But it’s not just the product itself that is the problem, the logistics infrastructure that is finely tuned to the just-in-time nature of global trade has also been affected.
With Black Friday and Christmas around the corner, many companies are stocking up to greater degrees than usual – they don’t want to be caught short during the anticipated period of high demand.
What that means is that as retailers and others order extra goods, they need extra space to keep it. Warehouse space is at a premium, meaning many are opting to leave their goods for longer at ports in shipping containers, or holding on to those shipping containers for longer and not returning them back to the system. Nearly 13 percent of the world’s cargo shipping capacity is tied up by delays, according to logistics experts.2 The system is so clogged that largest port in the US, Los Angeles/Long Beach, had a record number of ships waiting to offload in October.
In Australia, for instance the competition regulator has discovered that some of the nation’s largest retailers have become so desperate for shipping containers that remain in short supply that they have resorted to buying their own containers and chartering their own vessels to transport cargo.3 It’s a costly solution — chartering extra ships to clear the backlog is five times as expensive as a year ago and the price of a 40-foot container has almost doubled as well.4
It’s not just the containers themselves that is the issue, one major Australian retailer has described the global shortage of pallets (used to store stock on in a fork-lift friendly way) ‘palletgate’.5 Not only is a shortage of wood to make the pallets one issue, another is the fact that pallets aren’t being returned to the system as quickly, as stock sits for longer on pallets in warehouses.
Globally, companies are counting the costs and putting up prices. Appliance manufacturer Whirlpool said “inefficiencies across the supply chain” would add $US1 billion to costs this year as it struggled to get steel and resin. Procter & Gamble announced price rises for nine of its ten product categories in the US.6 A survey by Oxford Economics conducted in October found that manufacturing production costs are up an ‘eye-popping’ 40%-50% year on year, noting an extreme imbalance between raw materials and finished goods.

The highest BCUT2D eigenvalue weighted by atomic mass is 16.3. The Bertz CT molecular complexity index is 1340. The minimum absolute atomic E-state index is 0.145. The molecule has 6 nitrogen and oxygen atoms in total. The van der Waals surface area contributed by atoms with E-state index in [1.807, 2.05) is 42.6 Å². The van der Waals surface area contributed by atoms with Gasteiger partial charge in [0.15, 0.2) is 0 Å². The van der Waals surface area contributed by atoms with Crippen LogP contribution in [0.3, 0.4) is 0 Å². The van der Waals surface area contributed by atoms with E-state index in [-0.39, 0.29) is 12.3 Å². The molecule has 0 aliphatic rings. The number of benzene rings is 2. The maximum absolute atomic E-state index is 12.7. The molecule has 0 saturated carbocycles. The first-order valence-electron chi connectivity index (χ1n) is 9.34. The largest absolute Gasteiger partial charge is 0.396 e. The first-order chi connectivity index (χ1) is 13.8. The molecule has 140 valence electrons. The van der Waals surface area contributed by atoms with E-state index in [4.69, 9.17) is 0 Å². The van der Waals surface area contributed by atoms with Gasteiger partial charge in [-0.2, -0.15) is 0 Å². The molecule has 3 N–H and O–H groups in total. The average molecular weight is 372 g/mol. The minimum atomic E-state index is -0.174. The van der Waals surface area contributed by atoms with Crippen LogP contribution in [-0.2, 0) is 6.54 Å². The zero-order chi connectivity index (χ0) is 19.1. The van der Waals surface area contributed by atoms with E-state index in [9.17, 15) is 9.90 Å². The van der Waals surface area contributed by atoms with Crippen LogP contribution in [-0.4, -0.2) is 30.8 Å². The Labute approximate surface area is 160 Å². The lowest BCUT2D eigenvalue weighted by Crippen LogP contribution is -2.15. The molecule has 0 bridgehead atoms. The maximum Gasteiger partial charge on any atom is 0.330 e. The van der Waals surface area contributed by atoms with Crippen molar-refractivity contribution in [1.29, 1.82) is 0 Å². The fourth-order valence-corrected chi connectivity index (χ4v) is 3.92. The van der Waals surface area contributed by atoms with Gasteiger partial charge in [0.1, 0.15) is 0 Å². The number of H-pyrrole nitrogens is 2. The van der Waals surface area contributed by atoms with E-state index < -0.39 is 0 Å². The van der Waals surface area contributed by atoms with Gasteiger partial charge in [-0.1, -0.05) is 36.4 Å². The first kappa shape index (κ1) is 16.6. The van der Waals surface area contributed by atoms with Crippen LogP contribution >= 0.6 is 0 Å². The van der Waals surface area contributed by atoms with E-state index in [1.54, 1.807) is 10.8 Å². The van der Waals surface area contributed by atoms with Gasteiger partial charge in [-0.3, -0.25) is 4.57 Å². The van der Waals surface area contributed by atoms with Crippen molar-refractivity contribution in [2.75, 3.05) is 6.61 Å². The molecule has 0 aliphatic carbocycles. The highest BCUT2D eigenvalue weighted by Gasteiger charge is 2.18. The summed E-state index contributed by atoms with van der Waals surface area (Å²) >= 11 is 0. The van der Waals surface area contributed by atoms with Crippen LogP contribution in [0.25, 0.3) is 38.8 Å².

Many companies are worried about transferring these costs on and spooking customers who are only just emerging from a global recession. If they raise prices too soon and bottlenecks ease, they may lose market share to competitors who hold prices steady.
Central banks have a similar problem. They are trying to steer their economies out of the pandemic slowdown and they don’t want to choke growth by raising interest rates to prevent an outbreak of inflation. They are also in competition in a way, just as corporations are. One of the areas that helps economic growth is a lower currency relative to other countries — it makes exports more competitive.
If a central bank raises interest rates, its currency also rises as investors move their money there in pursuit of a higher return. It is a high-stakes game and those who move first are taking the bet that the pain of currency appreciation and potentially slower growth now is preferable to inflation getting out of hand.